Fauci thinks scientific expertise trumps rule of law | Opinion
Anthony Fauci was “surprised and disappointed” by last week’s ruling against the mask mandate for travelers issued by the Centers for Disease Control and Prevention.
“It’s a CDC issue,” the president’s top medical adviser Joe Biden told CNN. “It shouldn’t have been a matter of justice.”
Fauci, who opposes federalism as well as judicial review, epitomizes the mild-mannered arrogance of technocrats who assume their scientific expertise trumps the rule of law.
Because they believe they know what is best for us, they are appalled by any attempt to limit their influence or restrict their power.
Fauci vaguely criticized the substance of U.S. District Judge Kathryn Kimball Mizelle’s ruling, calling her reasoning “not sound” and “not particularly strong.”
But her main argument was that she didn’t have to determine whether the CDC had complied with the law because the courts shouldn’t “get involved in things that are unequivocally public health decisions.”
White House press secretary Jen Psaki confirmed, “Public health decisions should not be made by the courts. They should be done by public health experts.
But Mizelle hasn’t made a public health decision; she rendered a judicial decision based on her understanding of the relevant law.
Contrary to Psaki’s involvement, the courts are not only allowed but compelled to make such rulings, as she surely would have conceded had Mizelle ruled in favor of the CDC.
The Justice Department is appealing Mizelle’s decision, but it did not seek a stay that would have reinstated the mask requirement while the case is pending.
While that omission might seem puzzling given the CDC’s assertion that the mandate “remains necessary for public health,” it makes sense if the administration’s goal is to facilitate future power grabs by keeping the agency’s statutory authority as vague as possible.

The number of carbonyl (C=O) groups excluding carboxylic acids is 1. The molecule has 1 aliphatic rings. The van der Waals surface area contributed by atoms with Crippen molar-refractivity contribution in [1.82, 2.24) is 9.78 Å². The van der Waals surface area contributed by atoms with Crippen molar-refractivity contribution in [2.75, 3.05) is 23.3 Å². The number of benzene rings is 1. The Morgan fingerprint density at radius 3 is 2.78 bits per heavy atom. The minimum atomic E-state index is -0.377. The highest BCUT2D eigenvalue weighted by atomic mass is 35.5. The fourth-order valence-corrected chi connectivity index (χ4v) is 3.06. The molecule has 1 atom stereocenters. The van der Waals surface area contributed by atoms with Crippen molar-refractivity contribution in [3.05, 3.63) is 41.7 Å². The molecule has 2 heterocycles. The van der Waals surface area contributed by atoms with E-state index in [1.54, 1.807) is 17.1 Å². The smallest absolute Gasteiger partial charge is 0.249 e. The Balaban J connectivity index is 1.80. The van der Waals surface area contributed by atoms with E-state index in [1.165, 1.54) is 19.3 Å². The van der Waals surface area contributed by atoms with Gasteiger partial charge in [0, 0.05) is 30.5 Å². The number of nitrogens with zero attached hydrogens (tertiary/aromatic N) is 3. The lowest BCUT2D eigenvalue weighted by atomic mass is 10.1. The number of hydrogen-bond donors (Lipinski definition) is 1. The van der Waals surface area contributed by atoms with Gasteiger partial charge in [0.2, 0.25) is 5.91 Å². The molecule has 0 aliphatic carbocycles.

If there is “no room for the courts” to assess the legality of disease control decrees, as Fauci argues, it follows that the Supreme Court erred not only in blocking the national moratorium about CDC evictions, but even addressing the issue.
Obviously, he also should have stayed out of the dispute over the federal vaccination or testing requirement for private employees, which he also ruled illegal.
Fauci’s impatience with legal niceties has been evident for some time. “States very often have considerable leeway to do things the way they want to do,” he complained, in a 2020 interview, with BBC Radio 4, “as opposed to in response to mandates federal, which are relatively rarely given.
The result, Fauci explained, was “considerable disparity, with states doing things differently in inconsistent ways.” This “disparity,” he claimed, “has been a major weakness in our response” to the pandemic.
The ‘wiggle room’ that bothers Fauci is required by the Constitution, which leaves states with primary responsibility for dealing with public health threats under a broad ‘police power’ that the federal government does not have. never received.
So his beef isn’t just with how COVID-19 politics has played out in the United States; it is an objection to our system of government.
This system limits the federal government to specifically enumerated powers, which do not include a general mandate to control communicable diseases or protect public health.
At the same time, the Constitution and Supreme Court case law prohibit states as well as the federal government from violating certain rights, even during a public health emergency.
This explains why courts have heard and sometimes upheld objections to COVID-19 control policies that restricted religious gatherings, the right to own and bear arms, and access to abortion.
While Fauci is correct that such policies should be left to government experts, all of these interventions have been ill-conceived, regardless of their legal merits.
“It’s a bad precedent when decisions on public health issues are made by people (who) don’t have public health experience or expertise,” Fauci told Fox News on Saturday. Americans should be grateful that the courts do not share his confusion.